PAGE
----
By Reese Ravner
For a long time, Martin Nuñez-Bonilla, Fordham College at Lincoln Center (FCLC) ’18, felt stuck. His time at Fordham has increased his passion for supporting women’s rights, but as a man, he struggled with how to best fit himself into the movement without overthrowing women’s voices.
His solution to this predicament was to turn to an often-overlooked aspect of the feminist conversation: toxic masculinity. To work at combatting this issue, he created “Men Cry,” a YouTube series in which he interviews men about their experiences with masculinity and emotional suppression in a society that frowns on male emotional vulnerability.
The idea for the project spurred from watching “The Mask You Live In” (2015), a documentary by the Representation Project that highlights the roots and unhealthy manifestations of toxic masculinity.
Given his self-education about toxic masculinity, Nuñez-Bonilla began watching the film under the assumption that he would not learn anything new. “I grew up around a lot of women … I never felt like I was a very masculine dude, at least in the traditional sense,” he explained. While watching the film, he was surprised by how uncomfortable he felt.
“I felt weird in my own skin for a little bit and I felt weird being a part of that masculine culture. I had this moment where I was like ‘wow, I’m really not as emotionally evolved as I think I am.’”
Nuñez-Bonilla leaned into that discomfort. As a Communication and Media Studies and Visual Art (concentration in Film/Video) double-major, he decided to use his video and photography skills to “produce something positive” that would contribute to and guide the conversation.
“One of the things that I’m guilty of, that a lot of guys are guilty of, is saying ‘I support women’s rights’ but don’t really do anything about it,” Nuñez-Bonilla said. “They don’t call out other men, they don’t contribute. And I’m guilty of it as well, so that’s one of the things I was beating myself up over. Rightfully so, right? Because I feel like you have to figure out how you fit into making the world a better place.”
According to Nuñez-Bonilla, the process has been relatively fluid. He began with social media, posting a few statuses inquiring if any men would be interested in letting him film them talking about their emotions. Originally, he asked if anyone would be willing to come in and cry, but “then realized that that’s really unrealistic because men can’t even come talk about their childhood,” especially in front of a camera. The response he received surprised him—a lot of men were interested, “which was kind of a beautiful thing.”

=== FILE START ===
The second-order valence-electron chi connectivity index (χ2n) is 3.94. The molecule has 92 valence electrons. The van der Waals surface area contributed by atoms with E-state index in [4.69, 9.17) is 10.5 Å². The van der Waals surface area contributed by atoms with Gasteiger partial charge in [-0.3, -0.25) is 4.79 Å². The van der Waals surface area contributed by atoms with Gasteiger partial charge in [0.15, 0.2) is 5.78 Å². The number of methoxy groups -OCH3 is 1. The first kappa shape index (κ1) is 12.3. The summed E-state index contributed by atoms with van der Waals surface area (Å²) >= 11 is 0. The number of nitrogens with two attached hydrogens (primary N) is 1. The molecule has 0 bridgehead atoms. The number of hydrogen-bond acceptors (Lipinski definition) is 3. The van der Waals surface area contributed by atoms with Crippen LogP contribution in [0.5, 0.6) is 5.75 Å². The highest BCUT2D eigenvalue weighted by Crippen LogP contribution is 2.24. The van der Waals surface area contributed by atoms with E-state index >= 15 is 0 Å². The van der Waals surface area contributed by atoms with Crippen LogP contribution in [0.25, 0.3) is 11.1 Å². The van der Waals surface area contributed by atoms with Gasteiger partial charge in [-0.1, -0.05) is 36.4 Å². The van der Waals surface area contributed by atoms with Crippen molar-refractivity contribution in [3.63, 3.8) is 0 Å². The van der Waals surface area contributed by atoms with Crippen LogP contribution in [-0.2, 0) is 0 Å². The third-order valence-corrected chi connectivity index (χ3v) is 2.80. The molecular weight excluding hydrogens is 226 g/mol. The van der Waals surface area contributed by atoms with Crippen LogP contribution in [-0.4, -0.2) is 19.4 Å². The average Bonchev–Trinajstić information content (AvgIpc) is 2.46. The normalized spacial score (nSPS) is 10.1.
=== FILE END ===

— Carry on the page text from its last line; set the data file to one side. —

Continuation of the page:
Throughout 15 days of filming, which he began over winter break, he had to overcome the empathy he felt for his subjects’ stories. By conducting four or five interviews per day, with the men discussing intense and intimate topics such as losing parents or friends, it was a challenge to carry those out and avoid getting depressed. In terms of editing and uploading the series, the process has been “fairly painless.”
So far, the response has been largely positive and supportive. Friends, family and strangers alike have shared the videos, and Nuñez-Bonilla is pleased with the amount of people reaching out to him and saying “Hey, I needed this.”
Nuñez-Bonilla hopes that the series will serve as “a space for guys to express themselves,” as well as encourage men and young boys to embrace emotional expression and honesty. He revealed, “I don’t want my 10-year-old brother to feel like he can’t cry, to feel like he can’t be emotional because that’s the culture.”
“So, you know, it’s kind of for that, it’s kind of for the kids, it’s for the men to have this space, and it’s for, I don’t know, just the general betterment of society hopefully. That’s the goal.”
As of now, Nuñez-Bonilla has released four videos, each one alternating between interviews with three or four different men. The videos can be found on the Men Cry YouTube channel and are released every Monday at 8 p.m.